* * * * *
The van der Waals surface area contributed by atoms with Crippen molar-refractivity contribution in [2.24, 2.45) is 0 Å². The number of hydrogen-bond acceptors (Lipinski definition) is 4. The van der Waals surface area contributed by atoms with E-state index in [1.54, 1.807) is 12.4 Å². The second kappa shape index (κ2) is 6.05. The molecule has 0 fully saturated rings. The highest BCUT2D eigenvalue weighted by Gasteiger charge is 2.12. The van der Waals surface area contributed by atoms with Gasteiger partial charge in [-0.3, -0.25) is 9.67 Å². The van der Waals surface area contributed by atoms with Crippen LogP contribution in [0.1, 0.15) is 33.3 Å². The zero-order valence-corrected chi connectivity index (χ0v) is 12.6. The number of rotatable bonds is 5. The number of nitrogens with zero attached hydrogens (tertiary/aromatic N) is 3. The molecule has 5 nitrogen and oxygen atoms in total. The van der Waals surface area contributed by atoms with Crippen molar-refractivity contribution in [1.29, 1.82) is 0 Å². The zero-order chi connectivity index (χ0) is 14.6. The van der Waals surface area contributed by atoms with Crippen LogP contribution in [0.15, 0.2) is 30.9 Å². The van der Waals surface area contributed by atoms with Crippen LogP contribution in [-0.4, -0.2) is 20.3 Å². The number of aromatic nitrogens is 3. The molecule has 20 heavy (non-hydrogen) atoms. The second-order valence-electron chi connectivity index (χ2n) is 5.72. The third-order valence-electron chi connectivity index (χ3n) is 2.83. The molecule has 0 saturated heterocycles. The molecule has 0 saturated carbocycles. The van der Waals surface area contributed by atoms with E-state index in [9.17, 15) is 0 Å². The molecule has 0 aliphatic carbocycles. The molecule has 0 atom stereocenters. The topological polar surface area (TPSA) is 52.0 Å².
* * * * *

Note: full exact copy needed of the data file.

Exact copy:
The van der Waals surface area contributed by atoms with Crippen molar-refractivity contribution in [2.24, 2.45) is 0 Å². The number of hydrogen-bond acceptors (Lipinski definition) is 4. The van der Waals surface area contributed by atoms with E-state index in [1.54, 1.807) is 12.4 Å². The second kappa shape index (κ2) is 6.05. The molecule has 0 fully saturated rings. The highest BCUT2D eigenvalue weighted by Gasteiger charge is 2.12. The van der Waals surface area contributed by atoms with Gasteiger partial charge in [-0.3, -0.25) is 9.67 Å². The van der Waals surface area contributed by atoms with Crippen LogP contribution in [0.1, 0.15) is 33.3 Å². The zero-order valence-corrected chi connectivity index (χ0v) is 12.6. The number of rotatable bonds is 5. The number of nitrogens with zero attached hydrogens (tertiary/aromatic N) is 3. The molecule has 5 nitrogen and oxygen atoms in total. The van der Waals surface area contributed by atoms with Crippen molar-refractivity contribution in [1.29, 1.82) is 0 Å². The zero-order chi connectivity index (χ0) is 14.6. The van der Waals surface area contributed by atoms with Crippen LogP contribution in [0.15, 0.2) is 30.9 Å². The van der Waals surface area contributed by atoms with Crippen LogP contribution in [-0.4, -0.2) is 20.3 Å². The number of aromatic nitrogens is 3. The molecule has 20 heavy (non-hydrogen) atoms. The second-order valence-electron chi connectivity index (χ2n) is 5.72. The third-order valence-electron chi connectivity index (χ3n) is 2.83. The molecule has 0 saturated heterocycles. The molecule has 0 saturated carbocycles. The van der Waals surface area contributed by atoms with E-state index in [9.17, 15) is 0 Å². The molecule has 0 aliphatic carbocycles. The molecule has 0 atom stereocenters. The topological polar surface area (TPSA) is 52.0 Å².